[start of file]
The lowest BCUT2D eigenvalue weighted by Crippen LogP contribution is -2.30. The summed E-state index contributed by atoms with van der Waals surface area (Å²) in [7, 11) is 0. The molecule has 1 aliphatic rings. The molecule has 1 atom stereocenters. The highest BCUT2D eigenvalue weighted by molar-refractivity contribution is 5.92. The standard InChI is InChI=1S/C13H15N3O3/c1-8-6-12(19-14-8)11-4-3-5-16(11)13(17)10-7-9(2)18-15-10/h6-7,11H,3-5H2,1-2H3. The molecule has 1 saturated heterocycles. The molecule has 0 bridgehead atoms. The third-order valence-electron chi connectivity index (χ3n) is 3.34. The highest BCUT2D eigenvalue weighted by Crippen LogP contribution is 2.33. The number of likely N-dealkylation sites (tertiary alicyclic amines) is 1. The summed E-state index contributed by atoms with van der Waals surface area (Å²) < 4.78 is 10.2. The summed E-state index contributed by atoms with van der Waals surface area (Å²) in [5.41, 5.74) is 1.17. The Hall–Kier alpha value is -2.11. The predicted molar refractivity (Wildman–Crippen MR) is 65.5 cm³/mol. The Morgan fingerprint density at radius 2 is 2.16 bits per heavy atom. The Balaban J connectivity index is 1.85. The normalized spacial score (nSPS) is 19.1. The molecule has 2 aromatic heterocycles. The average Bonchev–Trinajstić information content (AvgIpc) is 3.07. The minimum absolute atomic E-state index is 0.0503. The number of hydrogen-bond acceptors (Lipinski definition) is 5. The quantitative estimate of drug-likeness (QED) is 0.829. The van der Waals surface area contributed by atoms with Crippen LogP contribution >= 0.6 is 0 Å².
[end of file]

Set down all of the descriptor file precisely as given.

The lowest BCUT2D eigenvalue weighted by Crippen LogP contribution is -2.30. The summed E-state index contributed by atoms with van der Waals surface area (Å²) in [7, 11) is 0. The molecule has 1 aliphatic rings. The molecule has 1 atom stereocenters. The highest BCUT2D eigenvalue weighted by molar-refractivity contribution is 5.92. The standard InChI is InChI=1S/C13H15N3O3/c1-8-6-12(19-14-8)11-4-3-5-16(11)13(17)10-7-9(2)18-15-10/h6-7,11H,3-5H2,1-2H3. The molecule has 1 saturated heterocycles. The molecule has 0 bridgehead atoms. The third-order valence-electron chi connectivity index (χ3n) is 3.34. The highest BCUT2D eigenvalue weighted by Crippen LogP contribution is 2.33. The number of likely N-dealkylation sites (tertiary alicyclic amines) is 1. The summed E-state index contributed by atoms with van der Waals surface area (Å²) < 4.78 is 10.2. The summed E-state index contributed by atoms with van der Waals surface area (Å²) in [5.41, 5.74) is 1.17. The Hall–Kier alpha value is -2.11. The predicted molar refractivity (Wildman–Crippen MR) is 65.5 cm³/mol. The Morgan fingerprint density at radius 2 is 2.16 bits per heavy atom. The Balaban J connectivity index is 1.85. The normalized spacial score (nSPS) is 19.1. The molecule has 2 aromatic heterocycles. The average Bonchev–Trinajstić information content (AvgIpc) is 3.07. The minimum absolute atomic E-state index is 0.0503. The number of hydrogen-bond acceptors (Lipinski definition) is 5. The quantitative estimate of drug-likeness (QED) is 0.829. The van der Waals surface area contributed by atoms with Crippen LogP contribution >= 0.6 is 0 Å².